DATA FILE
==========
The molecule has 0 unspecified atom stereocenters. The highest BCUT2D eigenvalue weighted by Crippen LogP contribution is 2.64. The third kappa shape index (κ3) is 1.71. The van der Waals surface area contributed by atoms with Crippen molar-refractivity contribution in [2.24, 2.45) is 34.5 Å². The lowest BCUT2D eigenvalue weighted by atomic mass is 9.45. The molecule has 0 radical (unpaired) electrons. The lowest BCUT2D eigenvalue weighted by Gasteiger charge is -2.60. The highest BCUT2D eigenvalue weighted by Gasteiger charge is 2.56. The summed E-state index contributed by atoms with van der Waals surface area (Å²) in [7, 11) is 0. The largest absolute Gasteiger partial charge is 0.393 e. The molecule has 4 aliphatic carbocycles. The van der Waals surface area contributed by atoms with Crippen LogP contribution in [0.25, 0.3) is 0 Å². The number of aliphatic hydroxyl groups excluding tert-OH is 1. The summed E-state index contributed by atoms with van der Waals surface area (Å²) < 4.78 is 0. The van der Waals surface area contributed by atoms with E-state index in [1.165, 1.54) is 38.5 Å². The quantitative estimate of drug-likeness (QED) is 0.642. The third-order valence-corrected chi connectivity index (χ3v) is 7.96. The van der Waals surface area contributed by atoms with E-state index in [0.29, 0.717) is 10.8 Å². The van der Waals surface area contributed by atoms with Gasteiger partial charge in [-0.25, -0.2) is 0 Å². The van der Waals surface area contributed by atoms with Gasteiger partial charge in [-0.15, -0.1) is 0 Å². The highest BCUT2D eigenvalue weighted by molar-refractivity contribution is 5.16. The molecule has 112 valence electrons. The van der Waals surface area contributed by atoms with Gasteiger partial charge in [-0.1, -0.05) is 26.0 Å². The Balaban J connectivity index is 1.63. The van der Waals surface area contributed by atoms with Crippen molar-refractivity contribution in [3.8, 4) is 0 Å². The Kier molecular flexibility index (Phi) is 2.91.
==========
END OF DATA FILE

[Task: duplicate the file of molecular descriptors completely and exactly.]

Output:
The molecule has 0 unspecified atom stereocenters. The highest BCUT2D eigenvalue weighted by Crippen LogP contribution is 2.64. The third kappa shape index (κ3) is 1.71. The van der Waals surface area contributed by atoms with Crippen molar-refractivity contribution in [2.24, 2.45) is 34.5 Å². The lowest BCUT2D eigenvalue weighted by atomic mass is 9.45. The molecule has 0 radical (unpaired) electrons. The lowest BCUT2D eigenvalue weighted by Gasteiger charge is -2.60. The highest BCUT2D eigenvalue weighted by Gasteiger charge is 2.56. The summed E-state index contributed by atoms with van der Waals surface area (Å²) in [7, 11) is 0. The largest absolute Gasteiger partial charge is 0.393 e. The molecule has 4 aliphatic carbocycles. The van der Waals surface area contributed by atoms with Crippen LogP contribution in [0.25, 0.3) is 0 Å². The number of aliphatic hydroxyl groups excluding tert-OH is 1. The summed E-state index contributed by atoms with van der Waals surface area (Å²) < 4.78 is 0. The van der Waals surface area contributed by atoms with E-state index in [1.165, 1.54) is 38.5 Å². The quantitative estimate of drug-likeness (QED) is 0.642. The third-order valence-corrected chi connectivity index (χ3v) is 7.96. The van der Waals surface area contributed by atoms with E-state index in [0.29, 0.717) is 10.8 Å². The van der Waals surface area contributed by atoms with Gasteiger partial charge in [-0.25, -0.2) is 0 Å². The van der Waals surface area contributed by atoms with Gasteiger partial charge in [-0.15, -0.1) is 0 Å². The highest BCUT2D eigenvalue weighted by molar-refractivity contribution is 5.16. The molecule has 112 valence electrons. The van der Waals surface area contributed by atoms with Gasteiger partial charge in [-0.1, -0.05) is 26.0 Å². The Balaban J connectivity index is 1.63. The van der Waals surface area contributed by atoms with Crippen molar-refractivity contribution in [3.8, 4) is 0 Å². The Kier molecular flexibility index (Phi) is 2.91.